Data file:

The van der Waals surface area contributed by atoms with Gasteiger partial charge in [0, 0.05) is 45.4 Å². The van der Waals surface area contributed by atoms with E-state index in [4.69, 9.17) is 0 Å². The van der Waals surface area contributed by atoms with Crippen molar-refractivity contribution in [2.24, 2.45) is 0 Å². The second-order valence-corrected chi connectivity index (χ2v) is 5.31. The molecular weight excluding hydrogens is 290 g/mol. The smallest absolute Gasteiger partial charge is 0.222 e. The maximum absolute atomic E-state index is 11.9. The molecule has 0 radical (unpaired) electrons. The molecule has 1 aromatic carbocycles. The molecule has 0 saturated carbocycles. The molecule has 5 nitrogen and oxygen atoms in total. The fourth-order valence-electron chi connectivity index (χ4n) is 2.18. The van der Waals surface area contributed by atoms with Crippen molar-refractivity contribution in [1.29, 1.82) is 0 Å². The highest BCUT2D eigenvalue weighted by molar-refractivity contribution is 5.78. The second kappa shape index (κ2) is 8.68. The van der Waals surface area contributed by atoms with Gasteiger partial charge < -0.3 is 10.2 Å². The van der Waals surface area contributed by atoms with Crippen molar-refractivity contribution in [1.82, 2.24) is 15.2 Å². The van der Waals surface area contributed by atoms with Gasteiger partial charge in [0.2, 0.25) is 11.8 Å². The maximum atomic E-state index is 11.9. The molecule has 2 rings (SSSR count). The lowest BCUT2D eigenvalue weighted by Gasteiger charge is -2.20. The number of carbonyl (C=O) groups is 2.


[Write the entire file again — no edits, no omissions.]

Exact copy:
The van der Waals surface area contributed by atoms with Gasteiger partial charge in [0, 0.05) is 45.4 Å². The van der Waals surface area contributed by atoms with E-state index in [4.69, 9.17) is 0 Å². The van der Waals surface area contributed by atoms with Crippen molar-refractivity contribution in [2.24, 2.45) is 0 Å². The second-order valence-corrected chi connectivity index (χ2v) is 5.31. The molecular weight excluding hydrogens is 290 g/mol. The smallest absolute Gasteiger partial charge is 0.222 e. The maximum absolute atomic E-state index is 11.9. The molecule has 0 radical (unpaired) electrons. The molecule has 1 aromatic carbocycles. The molecule has 0 saturated carbocycles. The molecule has 5 nitrogen and oxygen atoms in total. The fourth-order valence-electron chi connectivity index (χ4n) is 2.18. The van der Waals surface area contributed by atoms with Crippen molar-refractivity contribution in [1.29, 1.82) is 0 Å². The highest BCUT2D eigenvalue weighted by molar-refractivity contribution is 5.78. The second kappa shape index (κ2) is 8.68. The van der Waals surface area contributed by atoms with Gasteiger partial charge < -0.3 is 10.2 Å². The van der Waals surface area contributed by atoms with Crippen molar-refractivity contribution in [1.82, 2.24) is 15.2 Å². The van der Waals surface area contributed by atoms with Gasteiger partial charge in [0.2, 0.25) is 11.8 Å². The maximum atomic E-state index is 11.9. The molecule has 2 rings (SSSR count). The lowest BCUT2D eigenvalue weighted by Gasteiger charge is -2.20. The number of carbonyl (C=O) groups is 2.